Ocean shipping rates have fallen from last year’s peak but are still far above pre-pandemic levels. Last week, it cost on average $6,593 to ship a 40-foot container from Asia to the US west coast, according to Freightos. That is down two-thirds year on year but still over four times what importers were paying in 2019.
Few retailers are betting on congestion ending any time soon, as labor shortages have perpetuated delays, unions remain in negotiations with California’s ports and labor unrest threatens truck and rail disruptions.
Retailers bringing in products long before the holiday shopping season have to contend with scarce and expensive storage. Prologis, the warehouse leasing company, said last week its average occupancy rate had risen from 96 per cent to 97.6 per cent while rents for newly leased US warehouses were up 54 per cent year on year.
The warnings from Walmart and other retailers raise questions about how much of those warehouses’ contents will be sold as planned.
What holiday demand will look like is in flux, said Vaughn Moore, chief executive of logistics company AIT, noting that two of his large retail clients have downgraded their sales forecasts ahead of the peak annual shopping period.
“The problem is, if we go into the holiday season, they’ve got the wrong stock in the warehouse,” he said, predicting that “slash and burn” sales would be needed to clear old stock and make room for new merchandise.
Consumers are sending mixed signals about their desire to spend. The University of Michigan’s index of consumer sentiment reached the lowest level in its 70-year history in June, and Best Buy this week said that spending on consumer electronics had “softened even further” since May.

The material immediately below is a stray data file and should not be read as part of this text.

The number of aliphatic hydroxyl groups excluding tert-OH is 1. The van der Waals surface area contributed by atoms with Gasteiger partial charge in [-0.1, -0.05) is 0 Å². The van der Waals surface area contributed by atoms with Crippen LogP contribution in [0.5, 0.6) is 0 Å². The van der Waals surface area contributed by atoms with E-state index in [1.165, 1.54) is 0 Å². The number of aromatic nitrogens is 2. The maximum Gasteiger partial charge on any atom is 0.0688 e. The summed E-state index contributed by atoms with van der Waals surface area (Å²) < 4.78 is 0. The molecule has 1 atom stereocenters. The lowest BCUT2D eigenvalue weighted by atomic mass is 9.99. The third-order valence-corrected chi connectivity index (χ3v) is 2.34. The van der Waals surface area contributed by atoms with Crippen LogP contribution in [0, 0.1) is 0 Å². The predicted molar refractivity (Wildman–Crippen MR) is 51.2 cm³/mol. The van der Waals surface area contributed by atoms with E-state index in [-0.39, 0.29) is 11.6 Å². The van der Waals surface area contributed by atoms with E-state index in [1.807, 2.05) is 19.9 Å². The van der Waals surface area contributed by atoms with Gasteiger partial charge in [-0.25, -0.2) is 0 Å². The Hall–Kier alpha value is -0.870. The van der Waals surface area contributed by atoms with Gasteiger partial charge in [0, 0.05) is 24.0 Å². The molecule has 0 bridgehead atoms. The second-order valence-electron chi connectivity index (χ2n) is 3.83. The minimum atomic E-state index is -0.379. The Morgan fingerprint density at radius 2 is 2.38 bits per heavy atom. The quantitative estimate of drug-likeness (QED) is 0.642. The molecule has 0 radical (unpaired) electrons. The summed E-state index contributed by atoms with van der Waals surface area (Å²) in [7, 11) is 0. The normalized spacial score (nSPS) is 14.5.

Yet strong results from the likes of Harley-Davidson and LVMH, owner of luxury brands Louis Vuitton and Tiffany, suggest that sales of higher-end goods remain robust.
Those mixed signals have put more scrutiny than usual on the upcoming back-to-school shopping season, which could provide a clearer picture of how consumers will approach the larger holiday season.
Polling by the National Retail Federation suggests that the typical household will spend 2 per cent more than last year on notebooks, pencils and other supplies, but retailers’ total haul will be slightly down on last year, from $37.1bn to $36.9bn, even before adjusting for inflation.
Promotions like the 50-cent folders in Walmart’s back-to-school displays may be less instrumental in determining whether retailers can navigate this year’s inventory challenge than the question of whether inflation starts to ease, noted Ethan Chernofsky, vice-president of marketing at location data company Placer.ai.
But the current combination of historically high inflation and historically low unemployment is one that even retailers of Walmart’s vintage have no playbook for, said Stephanie Cegielski, vice-president of research for the shopping center group ICSC.
“The struggle for everybody right now,” she said, is that “we’ve never seen anything like this.”